Every day right now feels like one of the best days of the year weather-wise, so if you’re not out walking, rolling or running, you’re doing something wrong.

These days won’t last, and at least a few should be taken advantage of. There are plenty of outdoor spaces – parks, beaches and trails – scattered around the county to get that exercise.

Each week, I am breaking down the ins and outs of eight county hiking trails, each with its own distinct identities and hiker appeal. So far, I’ve covered Patsy Pond Nature Trail of the Croatan National Forest in Newport, the Elliott Coues Nature Trail at Fort Macon State Park in Atlantic Beach and the Tideland National Recreation Trail in Cedar Point.

This week, I’ll cover the Emerald Isle Woods Park.

The other trails are: Hoop Pole Creek Nature Trail in Atlantic Beach, N.C. Aquarium at Pine Knoll Shores Trails, the southern and northern halves of the Neusiok Trail running from Newport to Harlowe and the Boathouse Creek Walking Trails in Cedar Point.

The Emerald Isle Woods Park is unlike a lot of the selections on this list, in that it’s not part of a national forest or a state park but rather an asset of the town. Set off Coast Guard Road at the western tip of Bogue Banks, the park has a few small parking lots and a small bathroom currently working but under construction.

There is handicap parking at the furthest point of paved road, but there is still a stretch of sand and loose gravel to traverse before reaching the wheelchair-friendly boardwalk. The boardwalk winds through a small stretch of woods to the sound-side pier, a distance of less than 0.2 miles.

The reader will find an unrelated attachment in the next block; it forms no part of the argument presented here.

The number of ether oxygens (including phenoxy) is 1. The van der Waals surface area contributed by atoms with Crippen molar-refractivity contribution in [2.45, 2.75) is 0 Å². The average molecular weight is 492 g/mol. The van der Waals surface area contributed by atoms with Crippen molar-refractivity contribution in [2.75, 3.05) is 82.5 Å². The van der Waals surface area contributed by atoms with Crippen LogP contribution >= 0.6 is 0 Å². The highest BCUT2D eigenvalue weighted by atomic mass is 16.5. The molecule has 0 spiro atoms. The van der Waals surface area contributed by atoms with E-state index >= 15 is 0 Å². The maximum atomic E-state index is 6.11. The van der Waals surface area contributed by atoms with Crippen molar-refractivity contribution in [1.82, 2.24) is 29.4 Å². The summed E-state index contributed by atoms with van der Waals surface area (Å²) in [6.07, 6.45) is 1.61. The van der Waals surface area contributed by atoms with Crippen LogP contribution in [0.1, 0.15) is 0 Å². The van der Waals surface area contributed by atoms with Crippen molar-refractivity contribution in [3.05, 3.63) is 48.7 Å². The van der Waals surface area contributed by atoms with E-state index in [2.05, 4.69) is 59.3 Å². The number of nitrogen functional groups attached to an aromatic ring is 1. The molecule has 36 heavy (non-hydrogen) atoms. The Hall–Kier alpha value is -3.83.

For walkers, runners and hikers, however, the best route is a loop around the park, starting at the main parking lot and traveling counter-clockwise back to the lot. The app on my phone measured the loop at just under one mile when I visited Thursday.

It should be noted that this trail is very different from other trails in the county. It’s not wide, it has many roots and it consists of sloping hills. There’s also no real marked route through the park, but rather a general loop with tons of little cut-throughs and side paths accommodating a frisbee golf course embedded in the park.

I think this trail is better suited for exploration for families and general exercise rather than running or biking. The roots are substantial and pose too big of an injury threat for anything other than trail-running training.

Me personally, I love that about this trail. As someone who frequented the mountains this summer solely for the purpose of hiking, this trail is like a miniature version of many of the trails we saw in the high country. The hills are steep and the roots frequent. I wore sneakers and wished I’d worn my Merrell’s. The vegetation along the trail is cleared enough to walk through but overgrown enough to make you wonder what’s slithering under the grass. It’s perfect.

There are picnic tables scattered on the trail along the water’s edge, and the pier provides a great scenic view of the sound.

There is an intersection on the back stretch of the loop, where a right takes you to a boardwalk and another section of the trail. The route to the left is the better one, though. Literally a path of green moss and roots, the 0.3-mile stretch is one of the prettiest in the county. Most of the trail is sandy, but this portion is more earthen and resembling the deciduous forest floor of higher elevation trails.

At only a mile, this is not a distance hike by any means, but it’s an enjoyable one and featuring elevation rare to find in the county. It’s well-shaded and offers stunning water views. There is an even a specifically handicap-accessible route through the park. Few trails in the county offer that kind of outdoor experience.

(Send comments or questions to zack@thenewstimes.com or follow him on Twitter @zacknally)

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